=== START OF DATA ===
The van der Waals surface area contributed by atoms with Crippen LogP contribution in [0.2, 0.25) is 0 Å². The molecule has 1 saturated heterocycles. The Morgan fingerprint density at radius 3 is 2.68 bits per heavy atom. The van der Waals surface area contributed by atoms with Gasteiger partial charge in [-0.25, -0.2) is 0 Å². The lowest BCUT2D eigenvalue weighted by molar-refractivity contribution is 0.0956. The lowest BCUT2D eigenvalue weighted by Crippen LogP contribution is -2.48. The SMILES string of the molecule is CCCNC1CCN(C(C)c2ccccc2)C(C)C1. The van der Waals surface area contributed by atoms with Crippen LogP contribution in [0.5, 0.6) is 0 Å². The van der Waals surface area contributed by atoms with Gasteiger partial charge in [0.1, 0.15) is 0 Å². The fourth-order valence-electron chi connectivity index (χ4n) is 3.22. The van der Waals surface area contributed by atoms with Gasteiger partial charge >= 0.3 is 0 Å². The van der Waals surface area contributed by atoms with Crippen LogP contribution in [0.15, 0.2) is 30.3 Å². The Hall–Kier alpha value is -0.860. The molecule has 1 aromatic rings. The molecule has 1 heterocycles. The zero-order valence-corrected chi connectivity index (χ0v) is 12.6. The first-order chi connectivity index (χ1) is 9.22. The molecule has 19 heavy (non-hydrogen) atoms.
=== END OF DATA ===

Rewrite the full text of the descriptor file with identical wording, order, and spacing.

The van der Waals surface area contributed by atoms with Crippen LogP contribution in [0.2, 0.25) is 0 Å². The molecule has 1 saturated heterocycles. The Morgan fingerprint density at radius 3 is 2.68 bits per heavy atom. The van der Waals surface area contributed by atoms with Gasteiger partial charge in [-0.25, -0.2) is 0 Å². The lowest BCUT2D eigenvalue weighted by molar-refractivity contribution is 0.0956. The lowest BCUT2D eigenvalue weighted by Crippen LogP contribution is -2.48. The SMILES string of the molecule is CCCNC1CCN(C(C)c2ccccc2)C(C)C1. The van der Waals surface area contributed by atoms with Crippen LogP contribution in [0.5, 0.6) is 0 Å². The van der Waals surface area contributed by atoms with Gasteiger partial charge in [0.1, 0.15) is 0 Å². The fourth-order valence-electron chi connectivity index (χ4n) is 3.22. The van der Waals surface area contributed by atoms with Gasteiger partial charge >= 0.3 is 0 Å². The van der Waals surface area contributed by atoms with Crippen LogP contribution in [0.15, 0.2) is 30.3 Å². The Hall–Kier alpha value is -0.860. The molecule has 1 aromatic rings. The molecule has 1 heterocycles. The zero-order valence-corrected chi connectivity index (χ0v) is 12.6. The first-order chi connectivity index (χ1) is 9.22. The molecule has 19 heavy (non-hydrogen) atoms.